The opinion of the court was delivered by: ROY
ELSIJANE T. ROY, UNITED STATES DISTRICT JUDGE
Plaintiff originally brought suit in state court, alleging that the contract and security agreement which was entered into between plaintiff and defendants for the purchase of a mobile home was usurious, in that the contract annual percentage rate of 16% exceeds the 12.5% limit in effect at the time of making of the contract, pursuant to Amendment 60 of the Arkansas Constitution.
The defendant C.I.T. filed a Petition for Removal and Answer in federal court, alleging that the transaction is exempt from state usury laws pursuant to 12 U.S.C. § 1735f-7.
Thereafter, plaintiff filed a one-page pleading entitled "Objection to Removal," and the Court directed plaintiff to file the appropriate motion and brief. The defendant C.I.T. then filed its Motion for Summary Judgment, stating that Amendment 60, upon which plaintiff relies as the basis for his cause of action, has been preempted by federal law therefore defeating plaintiffs' claim. In addition, C.I.T. argues that plaintiff's claims were discharged in bankruptcy after defendant Castle Home Sales, Inc. filed bankruptcy. This argument is based upon the fact that Castle assigned its rights to the contract in question to C.I.T. Any claims plaintiffs may have had against Castle and, therefore, C.I.T. had to be filed prior to November 23, 1987. It is alleged that notice of the bar date was given and it passed without the plaintiffs ever filing a claim against Castle.
In its "Response to Petition for Removal" and brief in support thereof, plaintiff argues that diversity of citizenship is lacking between the parties and that this case arises under state law.
Under 28 U.S.C. § 1331, the district courts have original jurisdiction of all civil actions arising under the Constitution, laws or treaties of the United States. Diversity is not necessary if the facts indicate that the district court has original jurisdiction of the claim. Defendant has properly set out the applicable law regarding whether federal preemption confers a basis for removal.
Only state court actions that originally could have been filed in federal court may be removed under 28 U.S.C. § 1441. Caterpillar, Inc. v. Williams, 482 U.S. 386, 107 S. Ct. 2425, 96 L. Ed. 2d 318 (1987). Whether federal question jurisdiction exists is governed by the "well-pleaded complaint" rule. Id. at 2429. Ordinarily, the issue of federal preemption is a defense to the plaintiffs' complaint and does not confer a basis for removal under 28 U.S.C. § 1441. Id. at 2430. However, an independent corollary to the well-pleaded complaint rule is the "complete preemption" doctrine. If Congress has so completely preempted a particular area, then any civil complaint raising this select group of claims is necessarily federal in character. Metropolitan Life Insurance Co. v. Taylor, 481 U.S. 58, 95 L. Ed. 2d 55, 107 S. Ct. 1542 (1987). Once an area of state law has been completely preempted, any claim purportedly based on that preempted state law is considered, from its inception, a federal claim and therefore arises under federal law. Caterpillar, Inc., supra, at 2430.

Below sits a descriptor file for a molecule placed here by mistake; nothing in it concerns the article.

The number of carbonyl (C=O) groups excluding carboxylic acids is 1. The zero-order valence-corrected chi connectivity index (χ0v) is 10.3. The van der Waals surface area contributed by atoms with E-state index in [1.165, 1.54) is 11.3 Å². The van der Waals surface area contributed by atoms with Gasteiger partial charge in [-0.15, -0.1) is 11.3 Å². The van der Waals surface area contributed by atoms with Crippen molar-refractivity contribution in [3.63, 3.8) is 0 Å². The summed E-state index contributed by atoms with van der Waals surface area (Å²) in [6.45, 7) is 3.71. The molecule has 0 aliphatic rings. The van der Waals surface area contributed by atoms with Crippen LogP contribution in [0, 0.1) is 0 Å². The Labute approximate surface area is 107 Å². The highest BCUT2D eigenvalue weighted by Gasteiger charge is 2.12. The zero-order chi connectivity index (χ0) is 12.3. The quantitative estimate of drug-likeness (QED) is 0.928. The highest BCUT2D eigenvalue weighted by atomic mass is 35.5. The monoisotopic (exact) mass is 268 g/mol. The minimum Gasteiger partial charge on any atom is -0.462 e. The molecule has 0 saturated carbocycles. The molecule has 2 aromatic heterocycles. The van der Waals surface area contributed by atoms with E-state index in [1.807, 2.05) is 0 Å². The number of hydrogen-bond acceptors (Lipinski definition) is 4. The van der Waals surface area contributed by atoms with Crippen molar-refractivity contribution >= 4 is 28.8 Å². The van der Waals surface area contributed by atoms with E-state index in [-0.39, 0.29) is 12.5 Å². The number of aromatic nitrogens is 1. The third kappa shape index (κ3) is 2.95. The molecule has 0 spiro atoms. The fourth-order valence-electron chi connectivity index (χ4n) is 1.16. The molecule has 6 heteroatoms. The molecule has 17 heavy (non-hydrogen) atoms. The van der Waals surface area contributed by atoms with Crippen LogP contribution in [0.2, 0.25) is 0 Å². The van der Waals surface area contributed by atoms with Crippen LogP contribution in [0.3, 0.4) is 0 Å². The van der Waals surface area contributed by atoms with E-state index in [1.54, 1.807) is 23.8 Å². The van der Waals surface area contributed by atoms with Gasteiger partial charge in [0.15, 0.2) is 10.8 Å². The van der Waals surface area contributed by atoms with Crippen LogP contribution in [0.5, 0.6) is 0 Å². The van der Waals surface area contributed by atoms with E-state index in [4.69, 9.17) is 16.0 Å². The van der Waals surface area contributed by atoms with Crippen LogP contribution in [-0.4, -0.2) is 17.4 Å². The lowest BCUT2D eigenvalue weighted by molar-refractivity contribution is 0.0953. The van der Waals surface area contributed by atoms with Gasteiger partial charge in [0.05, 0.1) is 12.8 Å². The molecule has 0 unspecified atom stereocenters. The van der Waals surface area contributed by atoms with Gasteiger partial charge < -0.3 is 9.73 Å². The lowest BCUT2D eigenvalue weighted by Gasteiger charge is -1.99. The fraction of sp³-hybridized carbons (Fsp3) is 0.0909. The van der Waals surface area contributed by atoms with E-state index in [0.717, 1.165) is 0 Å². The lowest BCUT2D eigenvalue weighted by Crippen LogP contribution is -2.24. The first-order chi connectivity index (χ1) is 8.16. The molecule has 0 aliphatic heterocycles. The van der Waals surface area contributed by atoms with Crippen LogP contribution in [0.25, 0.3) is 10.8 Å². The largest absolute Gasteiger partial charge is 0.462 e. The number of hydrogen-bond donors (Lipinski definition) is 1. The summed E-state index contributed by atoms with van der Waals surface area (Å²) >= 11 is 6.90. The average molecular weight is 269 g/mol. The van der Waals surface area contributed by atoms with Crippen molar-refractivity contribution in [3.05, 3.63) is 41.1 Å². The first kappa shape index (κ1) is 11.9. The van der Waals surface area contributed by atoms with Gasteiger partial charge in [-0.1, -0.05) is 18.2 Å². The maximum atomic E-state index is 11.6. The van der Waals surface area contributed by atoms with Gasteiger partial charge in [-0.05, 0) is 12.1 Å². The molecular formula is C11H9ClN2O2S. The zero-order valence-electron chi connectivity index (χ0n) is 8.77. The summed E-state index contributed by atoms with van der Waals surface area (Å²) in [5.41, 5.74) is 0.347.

In the present case, Congress has attempted to completely preempt state usury laws which limit the amount of interest that can be charged on a federally-related loan secured on a residential manufactured home. See 12 U.S.C. § 1735f-7 and 12 C.F.R. § 590 3(a)(iii). Therefore, the plaintiffs' claim arises under federal law.
Removal would also be proper based upon diversity jurisdiction. Even though the plaintiffs and defendant Castle Homes Sales, Inc. ("Castle") are Arkansas residents, Castle has not been properly made a party to this suit. It has been held that diversity jurisdiction is not destroyed by joinder of a non-diverse party if such joinder is fraudulent. Young v. Schmitt, 25 F. Supp. 905 (W.D. Mo. 1938). The test for fraudulent joinder is whether there is a possibility that the plaintiff has stated a cause of action against the party who is allegedly fraudulently joined. Barnes v. Southwestern Bell Telephone Co., 596 F. Supp. 1046 (W.D. Ark. 1984).
Castle filed a petition for relief under Chapter 11 of the United States Bankruptcy Code. The plan was confirmed on November 23, 1987, and Castle was discharged to the extent of all prepetition claims against it. This discharge would preclude Castle's inclusion as a party to this lawsuit. 11 U.S.C. § 524(a)(2). In plaintiffs' response to the petition for removal, the plaintiffs state that since Castle has not filed an answer, defendants' allegations regarding bankruptcy should be disregarded. Even if considered, plaintiffs basically argue that Castle was not discharged of the debt in question. However, as pointed out by the defendant, the Court in Woodson v. Robintech, Inc., 69 Bankr. 77 (E.D. La. 1986) held that "it is the Bankruptcy Court that has exclusive jurisdiction to adjudicate the dischargeability of debts and claims, and the scope of such a discharge." Id. at 78.
Based upon the above, the Court finds that Castle is not a proper party and diversity jurisdiction exists.
Even though it is the general rule under 28 U.S.C. § 1446(a) that all of the defendants are to join in the removal petition, Chicago Rock Island & Pacific Railway Co. v. Martin, 178 U.S. 245, 44 L. Ed. 1055, 20 S. Ct. 854 (1900)
, and only C.I.T. filed the removal petition, improperly joined defendants need not join in the petition. See Wright, Miller & Cooper, 14A Federal Practice and Procedure: Jurisdiction 2d, § 3731, at ...